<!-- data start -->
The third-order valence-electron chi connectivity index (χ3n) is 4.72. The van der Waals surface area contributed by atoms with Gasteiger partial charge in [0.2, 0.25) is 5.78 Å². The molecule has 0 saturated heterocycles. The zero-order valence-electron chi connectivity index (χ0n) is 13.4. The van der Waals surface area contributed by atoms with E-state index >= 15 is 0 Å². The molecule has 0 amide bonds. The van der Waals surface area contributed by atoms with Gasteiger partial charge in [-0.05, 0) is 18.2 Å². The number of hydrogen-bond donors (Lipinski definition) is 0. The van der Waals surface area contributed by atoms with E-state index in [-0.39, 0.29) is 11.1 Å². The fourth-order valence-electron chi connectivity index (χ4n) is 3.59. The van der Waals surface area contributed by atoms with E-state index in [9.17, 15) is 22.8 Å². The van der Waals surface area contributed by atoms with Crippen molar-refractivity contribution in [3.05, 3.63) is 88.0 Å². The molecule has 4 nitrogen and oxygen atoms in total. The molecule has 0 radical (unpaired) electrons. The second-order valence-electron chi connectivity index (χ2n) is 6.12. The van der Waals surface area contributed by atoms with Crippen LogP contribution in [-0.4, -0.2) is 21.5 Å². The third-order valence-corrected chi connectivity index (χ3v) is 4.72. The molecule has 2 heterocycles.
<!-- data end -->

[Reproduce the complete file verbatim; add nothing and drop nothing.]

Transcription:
The third-order valence-electron chi connectivity index (χ3n) is 4.72. The van der Waals surface area contributed by atoms with Gasteiger partial charge in [0.2, 0.25) is 5.78 Å². The molecule has 0 saturated heterocycles. The zero-order valence-electron chi connectivity index (χ0n) is 13.4. The van der Waals surface area contributed by atoms with E-state index >= 15 is 0 Å². The molecule has 0 amide bonds. The van der Waals surface area contributed by atoms with Gasteiger partial charge in [-0.05, 0) is 18.2 Å². The number of hydrogen-bond donors (Lipinski definition) is 0. The van der Waals surface area contributed by atoms with E-state index in [-0.39, 0.29) is 11.1 Å². The fourth-order valence-electron chi connectivity index (χ4n) is 3.59. The van der Waals surface area contributed by atoms with E-state index in [9.17, 15) is 22.8 Å². The van der Waals surface area contributed by atoms with Crippen molar-refractivity contribution in [3.05, 3.63) is 88.0 Å². The molecule has 4 nitrogen and oxygen atoms in total. The molecule has 0 radical (unpaired) electrons. The second-order valence-electron chi connectivity index (χ2n) is 6.12. The van der Waals surface area contributed by atoms with Crippen LogP contribution in [-0.4, -0.2) is 21.5 Å². The third-order valence-corrected chi connectivity index (χ3v) is 4.72. The molecule has 2 heterocycles.